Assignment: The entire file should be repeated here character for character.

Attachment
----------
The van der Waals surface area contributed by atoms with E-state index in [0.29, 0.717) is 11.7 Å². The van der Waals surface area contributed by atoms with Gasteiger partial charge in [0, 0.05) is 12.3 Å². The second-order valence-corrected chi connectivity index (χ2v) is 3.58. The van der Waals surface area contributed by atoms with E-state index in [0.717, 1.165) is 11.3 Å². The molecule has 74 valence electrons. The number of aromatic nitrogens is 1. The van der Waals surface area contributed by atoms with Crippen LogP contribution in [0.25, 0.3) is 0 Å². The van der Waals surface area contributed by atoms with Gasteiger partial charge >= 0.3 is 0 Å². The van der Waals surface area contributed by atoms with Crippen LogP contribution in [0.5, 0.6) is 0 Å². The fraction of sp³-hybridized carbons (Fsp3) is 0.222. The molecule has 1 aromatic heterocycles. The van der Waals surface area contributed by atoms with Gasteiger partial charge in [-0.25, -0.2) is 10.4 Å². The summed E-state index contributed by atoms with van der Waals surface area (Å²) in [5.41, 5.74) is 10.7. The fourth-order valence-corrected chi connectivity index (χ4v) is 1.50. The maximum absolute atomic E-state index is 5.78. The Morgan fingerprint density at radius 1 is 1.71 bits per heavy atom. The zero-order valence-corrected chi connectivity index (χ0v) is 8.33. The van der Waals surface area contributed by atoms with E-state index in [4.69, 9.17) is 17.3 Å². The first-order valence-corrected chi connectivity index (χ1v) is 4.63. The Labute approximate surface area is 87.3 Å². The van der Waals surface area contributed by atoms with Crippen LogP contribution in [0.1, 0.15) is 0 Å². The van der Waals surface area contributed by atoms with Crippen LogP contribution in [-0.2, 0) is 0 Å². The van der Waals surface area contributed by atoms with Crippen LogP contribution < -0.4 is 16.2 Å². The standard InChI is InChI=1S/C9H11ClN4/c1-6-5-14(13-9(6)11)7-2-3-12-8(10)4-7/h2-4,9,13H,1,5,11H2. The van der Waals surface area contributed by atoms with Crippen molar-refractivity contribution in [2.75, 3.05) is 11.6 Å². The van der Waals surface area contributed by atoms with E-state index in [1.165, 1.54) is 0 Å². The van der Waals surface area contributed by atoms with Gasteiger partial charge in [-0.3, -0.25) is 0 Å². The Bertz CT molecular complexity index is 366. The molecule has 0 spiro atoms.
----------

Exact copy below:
The van der Waals surface area contributed by atoms with E-state index in [0.29, 0.717) is 11.7 Å². The van der Waals surface area contributed by atoms with Gasteiger partial charge in [0, 0.05) is 12.3 Å². The second-order valence-corrected chi connectivity index (χ2v) is 3.58. The van der Waals surface area contributed by atoms with E-state index in [0.717, 1.165) is 11.3 Å². The molecule has 74 valence electrons. The number of aromatic nitrogens is 1. The van der Waals surface area contributed by atoms with Crippen LogP contribution in [0.25, 0.3) is 0 Å². The van der Waals surface area contributed by atoms with Gasteiger partial charge >= 0.3 is 0 Å². The van der Waals surface area contributed by atoms with Crippen LogP contribution in [0.5, 0.6) is 0 Å². The fraction of sp³-hybridized carbons (Fsp3) is 0.222. The molecule has 1 aromatic heterocycles. The van der Waals surface area contributed by atoms with Gasteiger partial charge in [-0.25, -0.2) is 10.4 Å². The summed E-state index contributed by atoms with van der Waals surface area (Å²) in [5.41, 5.74) is 10.7. The fourth-order valence-corrected chi connectivity index (χ4v) is 1.50. The maximum absolute atomic E-state index is 5.78. The Morgan fingerprint density at radius 1 is 1.71 bits per heavy atom. The zero-order valence-corrected chi connectivity index (χ0v) is 8.33. The van der Waals surface area contributed by atoms with E-state index in [4.69, 9.17) is 17.3 Å². The first-order valence-corrected chi connectivity index (χ1v) is 4.63. The Labute approximate surface area is 87.3 Å². The van der Waals surface area contributed by atoms with Crippen LogP contribution in [0.1, 0.15) is 0 Å². The van der Waals surface area contributed by atoms with Crippen LogP contribution in [-0.2, 0) is 0 Å². The van der Waals surface area contributed by atoms with Crippen LogP contribution < -0.4 is 16.2 Å². The standard InChI is InChI=1S/C9H11ClN4/c1-6-5-14(13-9(6)11)7-2-3-12-8(10)4-7/h2-4,9,13H,1,5,11H2. The van der Waals surface area contributed by atoms with Crippen molar-refractivity contribution in [2.75, 3.05) is 11.6 Å². The van der Waals surface area contributed by atoms with E-state index in [1.165, 1.54) is 0 Å². The van der Waals surface area contributed by atoms with Gasteiger partial charge in [-0.3, -0.25) is 0 Å². The Bertz CT molecular complexity index is 366. The molecule has 0 spiro atoms.